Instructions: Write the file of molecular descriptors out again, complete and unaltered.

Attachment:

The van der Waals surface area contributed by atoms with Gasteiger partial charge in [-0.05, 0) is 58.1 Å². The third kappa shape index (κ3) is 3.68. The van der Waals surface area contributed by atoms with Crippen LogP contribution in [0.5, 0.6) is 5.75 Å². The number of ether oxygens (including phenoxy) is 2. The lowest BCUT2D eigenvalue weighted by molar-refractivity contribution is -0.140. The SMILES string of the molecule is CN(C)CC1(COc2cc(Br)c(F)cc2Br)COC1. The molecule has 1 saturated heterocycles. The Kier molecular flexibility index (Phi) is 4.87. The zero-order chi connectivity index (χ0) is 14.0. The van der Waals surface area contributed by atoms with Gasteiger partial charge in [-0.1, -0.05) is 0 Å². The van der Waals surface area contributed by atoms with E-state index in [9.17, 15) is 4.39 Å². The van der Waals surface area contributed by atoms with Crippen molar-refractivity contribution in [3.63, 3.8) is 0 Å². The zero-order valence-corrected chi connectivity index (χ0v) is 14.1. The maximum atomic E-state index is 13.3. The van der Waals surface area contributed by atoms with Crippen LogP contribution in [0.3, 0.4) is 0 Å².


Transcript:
The van der Waals surface area contributed by atoms with Gasteiger partial charge in [-0.05, 0) is 58.1 Å². The third kappa shape index (κ3) is 3.68. The van der Waals surface area contributed by atoms with Crippen LogP contribution in [0.5, 0.6) is 5.75 Å². The number of ether oxygens (including phenoxy) is 2. The lowest BCUT2D eigenvalue weighted by molar-refractivity contribution is -0.140. The SMILES string of the molecule is CN(C)CC1(COc2cc(Br)c(F)cc2Br)COC1. The molecule has 1 saturated heterocycles. The Kier molecular flexibility index (Phi) is 4.87. The zero-order chi connectivity index (χ0) is 14.0. The van der Waals surface area contributed by atoms with Gasteiger partial charge in [-0.1, -0.05) is 0 Å². The van der Waals surface area contributed by atoms with E-state index in [9.17, 15) is 4.39 Å². The van der Waals surface area contributed by atoms with Crippen molar-refractivity contribution in [3.63, 3.8) is 0 Å². The zero-order valence-corrected chi connectivity index (χ0v) is 14.1. The maximum atomic E-state index is 13.3. The van der Waals surface area contributed by atoms with Crippen LogP contribution in [0.3, 0.4) is 0 Å².